As doctors, we are trained to make our best attempt at diagnosis and prognostication. We gather as much evidence as we can to support our theories or disprove them. We try our best to get as clear an answer as possible. We pride ourselves on getting things right. We may check things a number of times just to make extra sure as we don’t want to get things wrong if we can help it.
Working in palliative care I don’t mind getting things wrong and sometimes I wish I was wrong more often when it comes to prognostication. The clinical examination findings are considered along with recent blood results. A picture is put together and discussed with the rest of the team. I thought I knew what was going on. The patient and her husband held on to whatever hope they could. Some blood results had improved, and others had worsened. They wanted more investigations and treatments. I thought they had run out of things to have done. They hoped I was wrong. I hoped that I was wrong.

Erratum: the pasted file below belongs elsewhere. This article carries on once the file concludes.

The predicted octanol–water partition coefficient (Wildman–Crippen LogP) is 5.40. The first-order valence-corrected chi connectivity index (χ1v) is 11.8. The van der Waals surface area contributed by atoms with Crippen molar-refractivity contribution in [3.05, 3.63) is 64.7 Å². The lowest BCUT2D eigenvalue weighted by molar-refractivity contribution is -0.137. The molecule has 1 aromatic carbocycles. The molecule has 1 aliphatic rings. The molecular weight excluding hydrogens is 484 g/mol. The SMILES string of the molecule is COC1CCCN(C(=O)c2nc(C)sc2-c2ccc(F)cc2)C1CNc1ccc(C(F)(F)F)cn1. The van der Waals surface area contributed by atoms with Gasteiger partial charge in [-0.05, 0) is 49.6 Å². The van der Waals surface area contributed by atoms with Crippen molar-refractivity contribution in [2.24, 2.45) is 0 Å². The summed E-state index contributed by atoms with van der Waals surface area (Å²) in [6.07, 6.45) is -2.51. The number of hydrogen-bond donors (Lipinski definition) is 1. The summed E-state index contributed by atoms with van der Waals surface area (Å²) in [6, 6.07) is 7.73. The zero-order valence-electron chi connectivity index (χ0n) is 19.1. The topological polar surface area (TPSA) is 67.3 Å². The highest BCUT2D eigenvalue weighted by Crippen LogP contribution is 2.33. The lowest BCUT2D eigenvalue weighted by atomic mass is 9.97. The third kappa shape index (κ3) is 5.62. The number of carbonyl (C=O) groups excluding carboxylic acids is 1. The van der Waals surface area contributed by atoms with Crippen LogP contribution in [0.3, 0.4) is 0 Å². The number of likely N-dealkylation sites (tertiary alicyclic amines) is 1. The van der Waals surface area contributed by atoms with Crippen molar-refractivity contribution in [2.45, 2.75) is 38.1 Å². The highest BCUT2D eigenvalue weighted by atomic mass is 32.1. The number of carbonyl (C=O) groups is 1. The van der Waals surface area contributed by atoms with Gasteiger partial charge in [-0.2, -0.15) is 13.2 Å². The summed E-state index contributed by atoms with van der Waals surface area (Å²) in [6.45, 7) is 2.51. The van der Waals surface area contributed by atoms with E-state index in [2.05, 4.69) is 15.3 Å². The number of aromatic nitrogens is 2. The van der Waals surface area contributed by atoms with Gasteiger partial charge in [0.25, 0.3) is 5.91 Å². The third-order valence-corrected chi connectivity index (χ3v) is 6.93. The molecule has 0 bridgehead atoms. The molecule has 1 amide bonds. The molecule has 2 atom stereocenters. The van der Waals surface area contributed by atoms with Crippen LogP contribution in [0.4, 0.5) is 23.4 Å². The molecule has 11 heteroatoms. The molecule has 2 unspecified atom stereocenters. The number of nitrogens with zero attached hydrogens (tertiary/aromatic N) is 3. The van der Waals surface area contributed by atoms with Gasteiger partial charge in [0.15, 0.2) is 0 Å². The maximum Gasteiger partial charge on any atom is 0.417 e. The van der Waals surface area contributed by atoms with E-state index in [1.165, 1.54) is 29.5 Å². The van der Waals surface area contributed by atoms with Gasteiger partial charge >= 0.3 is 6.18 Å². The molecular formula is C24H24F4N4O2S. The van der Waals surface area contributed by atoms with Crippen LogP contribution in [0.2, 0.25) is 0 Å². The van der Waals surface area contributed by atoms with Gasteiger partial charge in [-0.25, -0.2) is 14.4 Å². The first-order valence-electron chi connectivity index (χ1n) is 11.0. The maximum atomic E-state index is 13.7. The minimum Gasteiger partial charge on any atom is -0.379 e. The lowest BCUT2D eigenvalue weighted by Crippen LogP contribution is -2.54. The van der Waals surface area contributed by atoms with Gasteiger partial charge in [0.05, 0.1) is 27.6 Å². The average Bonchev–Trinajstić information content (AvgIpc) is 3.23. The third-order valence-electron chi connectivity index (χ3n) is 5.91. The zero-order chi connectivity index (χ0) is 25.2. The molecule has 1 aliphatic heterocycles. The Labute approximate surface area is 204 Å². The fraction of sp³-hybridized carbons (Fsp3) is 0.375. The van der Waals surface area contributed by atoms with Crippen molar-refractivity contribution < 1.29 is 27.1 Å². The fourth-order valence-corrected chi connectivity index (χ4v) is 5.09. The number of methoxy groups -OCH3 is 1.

Unfortunately, I was right – The latest scan result came back and showed widespread progression of the disease.